He posed a few questions that continue to haunt agencies and advertisers alike:
"How do you know for sure the ad campaign you developed will work?" "How do you know if or what parts of it fail?" "What will we do about it if it does?" Each of these are critical questions that we've found most marketers don't really ask themselves. It begs my question to you, WHY?
No surprise that a guy from the interactive world is raising such questions. The internet may be the most nimble, measurable, and accountable advertising medium in our industry, surpassing direct mail. Today, clients demand accountability. And it's why 2 out of every 3 new business leads that come into our agency are interactive in scope.
So, let get back to Greg's first question ("How do you know for sure the ad campaign you developed will work? ). Truth is, most campaigns have a lot of work poured into them (research, planning, creative development, media, execution, etc.), but few have any real metrics around them. At Brownstein Group, we put a new process into place at the outset of every new client relationship, and new campaign for existing clients, where we ask, "What is success?" Then we define it, and set benchmarks and metrics, so we can measure the results, and report them.
Sounds easy? Far from it.
Some clients will want to hold agencies accountable for, say, sales. But there are many factors out of the control of agencies, such as an incompetent sales management team at the client. Good campaigns can deliver qualified leads, but if clients can't close them, who's to blame? Lack of access to client's financial/sales data is another factor that may affect agencies. So, the point is, if agencies are going to be accountable, they have to have access to that data, and control over certain elements of what is being measured. Those are sticky discussions with clients.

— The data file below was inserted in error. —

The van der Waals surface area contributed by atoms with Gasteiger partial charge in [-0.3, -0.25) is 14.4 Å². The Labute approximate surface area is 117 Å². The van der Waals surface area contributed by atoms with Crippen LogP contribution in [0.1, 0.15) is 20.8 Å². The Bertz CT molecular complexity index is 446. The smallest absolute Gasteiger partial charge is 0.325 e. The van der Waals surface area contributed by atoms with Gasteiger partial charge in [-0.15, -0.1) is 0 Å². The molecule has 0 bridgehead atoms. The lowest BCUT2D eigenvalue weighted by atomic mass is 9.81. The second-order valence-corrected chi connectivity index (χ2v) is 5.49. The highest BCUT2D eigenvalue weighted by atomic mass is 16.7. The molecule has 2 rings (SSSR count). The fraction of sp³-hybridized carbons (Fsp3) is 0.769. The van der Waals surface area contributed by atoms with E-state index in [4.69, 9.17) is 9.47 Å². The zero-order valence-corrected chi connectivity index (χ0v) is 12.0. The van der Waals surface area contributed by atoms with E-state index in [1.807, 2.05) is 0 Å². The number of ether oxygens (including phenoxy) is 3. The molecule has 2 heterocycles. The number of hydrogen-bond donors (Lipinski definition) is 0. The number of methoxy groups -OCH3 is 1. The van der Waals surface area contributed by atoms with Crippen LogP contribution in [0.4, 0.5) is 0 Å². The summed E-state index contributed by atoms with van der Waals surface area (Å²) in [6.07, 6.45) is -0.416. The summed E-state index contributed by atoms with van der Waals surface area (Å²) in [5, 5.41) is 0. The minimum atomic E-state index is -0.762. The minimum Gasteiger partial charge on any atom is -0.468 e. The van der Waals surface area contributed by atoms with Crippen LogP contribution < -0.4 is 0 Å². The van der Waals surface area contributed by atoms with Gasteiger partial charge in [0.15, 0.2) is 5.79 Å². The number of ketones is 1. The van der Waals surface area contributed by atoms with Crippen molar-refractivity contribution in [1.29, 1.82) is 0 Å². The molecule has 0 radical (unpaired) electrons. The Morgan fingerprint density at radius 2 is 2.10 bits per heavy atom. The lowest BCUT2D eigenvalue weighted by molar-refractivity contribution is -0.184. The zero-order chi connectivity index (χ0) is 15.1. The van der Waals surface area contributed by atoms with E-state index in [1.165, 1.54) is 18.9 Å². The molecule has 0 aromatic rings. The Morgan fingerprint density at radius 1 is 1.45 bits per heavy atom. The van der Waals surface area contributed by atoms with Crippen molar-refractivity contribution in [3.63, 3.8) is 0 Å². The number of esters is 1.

Agencies can test ideas before they run, too. Though that's not foolproof. Consider the MasterCard "priceless" campaign which tested dead last among several spec campaigns. The only reason it saw the light of day was because the marketing director had the courage of his convictions, and approved it.
Now let's consider the second question ("How do you know if or what parts of it fail?"). With more targeted and measurable disciplines like interactive and direct mail, marketers can more easily analyze what works, and what doesn't. For example, if you see that few visitors are clicking on a certain part of a web site, or banner ads, then you can change and adjust on the fly. With mediums like TV, print, & outdoor, it's less exact. The way I see it, the offline advertising mediums remain important branding vehicles, that should drive people to a web site. Offline should be measured for awareness (do a pre-and-post benchmark study), and for the number of hits delivered to a site.
Measurement and accountability comes down to what the objectives of the campaign are ("What will we do about it if it does?"). If qualified leads are the primary goal, then a campaign should be pulled if it doesn't do its job. If, on the other hand, a client wants his brand to simply get on consumers' radar screens, then the marketing campaign must be given time to work. If, after a mutually agreed upon period of time, the campaign still has not achieved its goal, then it must be re-evaluated.
Clients and agencies are doing a much better job of holding each other accountable for results than ever before. And incentive-based compensation is becoming the norm, including penalties for non-performance.
Which brings me to Greg's final question ( It begs my question to you, WHY?). Reality is that more and more marketers ARE asking why.
Curious to know what those of you who are reading this have experienced in your agencies.